On March 29, 2007, you referred to the challenges of a minority Parliament, Mr. Speaker, saying in part:
--but neither the political realities of the moment nor the sheer force of numbers should force us to set aside the values inherent in the parliamentary conventions and procedures by which we govern our deliberations.
On March 14, 2008, you further emphasized the need for all parties to respect the rules and principles of the House to avoid having committees “verging on anarchy” and being in a state of “general lawlessness”, as you yourself described it, Mr. Speaker.
You also emphasized in your March 14 ruling the first principles of our parliamentary tradition, which Bourinot described thus:
To protect the minority and restrain the improvidence and tyranny of the majority, to secure the transaction of public business in a decent and orderly manner--
You went on to comment, “It matters not that the minority in the 39th Parliament happens to be the government, not the opposition, or that the majority is held by the combined opposition parties, not the government”.
While the problems of the 39th Parliament are still to some degree with us today, there is a new game being played. The tyranny of the opposition majority has turned its attention to the men and women who make up our political staff, men and women who did not sign up to be tried by a committee, to be humiliated and intimidated by members of Parliament.
The chairman of the ethics committee rose on a question of privilege when the House last met complaining about being intimidated because the government began to push back on his conduct at the committee he chairs and his committee's treatment of our staff appearing before it. He referred to it as “a chill factor” and he believes that he is the victim.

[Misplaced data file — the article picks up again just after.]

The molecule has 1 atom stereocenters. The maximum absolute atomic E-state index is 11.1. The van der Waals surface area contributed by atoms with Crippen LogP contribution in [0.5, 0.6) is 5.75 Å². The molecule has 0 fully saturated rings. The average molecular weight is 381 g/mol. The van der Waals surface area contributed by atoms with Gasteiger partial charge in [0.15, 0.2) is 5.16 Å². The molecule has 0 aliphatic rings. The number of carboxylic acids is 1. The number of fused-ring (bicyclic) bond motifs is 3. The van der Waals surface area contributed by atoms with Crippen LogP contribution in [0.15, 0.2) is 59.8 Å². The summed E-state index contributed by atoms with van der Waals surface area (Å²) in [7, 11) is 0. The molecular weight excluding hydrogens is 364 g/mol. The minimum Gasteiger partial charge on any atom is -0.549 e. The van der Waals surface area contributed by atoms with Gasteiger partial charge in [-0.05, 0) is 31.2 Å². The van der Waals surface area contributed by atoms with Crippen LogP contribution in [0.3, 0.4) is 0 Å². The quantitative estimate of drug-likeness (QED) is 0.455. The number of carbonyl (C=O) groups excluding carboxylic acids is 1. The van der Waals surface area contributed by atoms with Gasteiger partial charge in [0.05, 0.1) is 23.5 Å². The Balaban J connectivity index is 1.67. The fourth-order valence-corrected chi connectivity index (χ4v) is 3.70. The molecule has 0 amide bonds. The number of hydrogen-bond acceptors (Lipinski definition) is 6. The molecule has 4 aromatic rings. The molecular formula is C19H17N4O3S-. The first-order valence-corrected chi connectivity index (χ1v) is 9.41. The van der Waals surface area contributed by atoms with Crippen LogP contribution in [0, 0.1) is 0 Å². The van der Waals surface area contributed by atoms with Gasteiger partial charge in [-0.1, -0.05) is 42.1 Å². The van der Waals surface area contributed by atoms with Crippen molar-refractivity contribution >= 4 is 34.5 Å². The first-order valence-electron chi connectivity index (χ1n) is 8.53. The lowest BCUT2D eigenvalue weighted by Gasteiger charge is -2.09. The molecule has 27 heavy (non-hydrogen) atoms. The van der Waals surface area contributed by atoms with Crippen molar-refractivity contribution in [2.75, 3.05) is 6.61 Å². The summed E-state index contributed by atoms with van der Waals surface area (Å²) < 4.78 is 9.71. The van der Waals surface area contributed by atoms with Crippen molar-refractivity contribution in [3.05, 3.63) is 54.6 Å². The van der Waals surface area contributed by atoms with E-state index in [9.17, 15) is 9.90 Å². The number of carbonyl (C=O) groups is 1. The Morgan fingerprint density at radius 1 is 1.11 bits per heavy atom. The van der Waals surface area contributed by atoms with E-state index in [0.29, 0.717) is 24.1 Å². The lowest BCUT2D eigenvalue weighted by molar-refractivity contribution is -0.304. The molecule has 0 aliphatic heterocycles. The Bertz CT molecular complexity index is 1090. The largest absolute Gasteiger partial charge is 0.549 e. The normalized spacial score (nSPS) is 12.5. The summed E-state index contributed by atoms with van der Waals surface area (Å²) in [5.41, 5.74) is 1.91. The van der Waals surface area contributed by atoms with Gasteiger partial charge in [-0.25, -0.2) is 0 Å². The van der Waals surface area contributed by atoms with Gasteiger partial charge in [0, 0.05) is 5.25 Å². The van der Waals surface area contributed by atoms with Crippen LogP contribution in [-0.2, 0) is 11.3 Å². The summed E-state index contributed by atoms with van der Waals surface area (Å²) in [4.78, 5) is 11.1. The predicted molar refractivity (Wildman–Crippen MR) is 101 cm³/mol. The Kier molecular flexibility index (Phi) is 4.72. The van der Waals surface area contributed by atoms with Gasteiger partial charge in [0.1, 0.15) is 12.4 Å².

I agree with the chairman of the ethics committee. There very well could be a chill factor but neither he nor the opposition are the victims here. The activities of his committee may be causing a chill among some ministerial staff who work very hard and competently in advising their ministers. They bring to us many talents and I expect many of them, when they accepted their jobs, never imagined that one of the skills required was to stand up to the interrogation of a bitterly partisan parliamentary committee.
They could not have expected, in our Westminster parliamentary system of responsible government, that hostile committees and tyrannical chairmen would deny them the protection of the rules and their minister. I suspect that there must be a chill running through the political staff of the opposition. Things are safe for now but in politics things change.
Political staffers are under no delusions. They serve at the pleasure of their ministers and any wrongdoing on their part will be dealt with swiftly by ministers. Ministers, after all, are the ones who are responsible and accountable. For a committee to attempt to reach around a minister and take some action against a political staffer would be wrong and does not meet the doctrine of ministerial responsibility.
As I said earlier, we accepted at first that ministerial staff would appear before committees. We did so maybe naively and maybe expecting that the Speaker's words in the last Parliament would not fall on deaf ears and that due process and fair play would be part of that process. Sadly, it was not.
When the Conflict of Interest and Ethics Commissioner appeared before the ethics committee on April 22, she said:
There are a lot of people who like to criticize, but the fact is these are people's lives we're dealing with. ... We're not a kangaroo court.
That is good advice for all parliamentarians.
Since parliamentary committees have not respected due process and fair play, henceforth, ministers will instruct their staff members not to appear when called before committees and the government will send ministers instead to account for their actions.